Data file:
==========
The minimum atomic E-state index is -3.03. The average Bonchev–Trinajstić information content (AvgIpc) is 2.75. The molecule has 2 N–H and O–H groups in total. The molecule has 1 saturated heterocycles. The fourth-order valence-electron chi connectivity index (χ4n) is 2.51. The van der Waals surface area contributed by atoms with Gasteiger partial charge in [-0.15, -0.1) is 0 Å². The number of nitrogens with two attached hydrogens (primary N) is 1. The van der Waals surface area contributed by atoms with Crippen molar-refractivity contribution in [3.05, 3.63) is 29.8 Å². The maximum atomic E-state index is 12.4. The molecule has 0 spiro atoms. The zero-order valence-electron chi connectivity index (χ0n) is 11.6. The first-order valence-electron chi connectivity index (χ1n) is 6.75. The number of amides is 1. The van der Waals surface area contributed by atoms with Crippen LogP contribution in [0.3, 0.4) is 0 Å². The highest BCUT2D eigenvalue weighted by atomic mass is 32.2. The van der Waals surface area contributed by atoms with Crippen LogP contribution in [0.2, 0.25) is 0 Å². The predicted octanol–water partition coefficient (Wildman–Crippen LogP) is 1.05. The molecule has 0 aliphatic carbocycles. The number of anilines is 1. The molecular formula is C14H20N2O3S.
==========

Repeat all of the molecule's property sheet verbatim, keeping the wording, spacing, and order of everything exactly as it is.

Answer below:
The minimum atomic E-state index is -3.03. The average Bonchev–Trinajstić information content (AvgIpc) is 2.75. The molecule has 2 N–H and O–H groups in total. The molecule has 1 saturated heterocycles. The fourth-order valence-electron chi connectivity index (χ4n) is 2.51. The van der Waals surface area contributed by atoms with Gasteiger partial charge in [-0.15, -0.1) is 0 Å². The number of nitrogens with two attached hydrogens (primary N) is 1. The van der Waals surface area contributed by atoms with Crippen molar-refractivity contribution in [3.05, 3.63) is 29.8 Å². The maximum atomic E-state index is 12.4. The molecule has 0 spiro atoms. The zero-order valence-electron chi connectivity index (χ0n) is 11.6. The first-order valence-electron chi connectivity index (χ1n) is 6.75. The number of amides is 1. The van der Waals surface area contributed by atoms with Crippen LogP contribution in [0.3, 0.4) is 0 Å². The highest BCUT2D eigenvalue weighted by atomic mass is 32.2. The van der Waals surface area contributed by atoms with Crippen LogP contribution in [0.2, 0.25) is 0 Å². The predicted octanol–water partition coefficient (Wildman–Crippen LogP) is 1.05. The molecule has 0 aliphatic carbocycles. The number of anilines is 1. The molecular formula is C14H20N2O3S.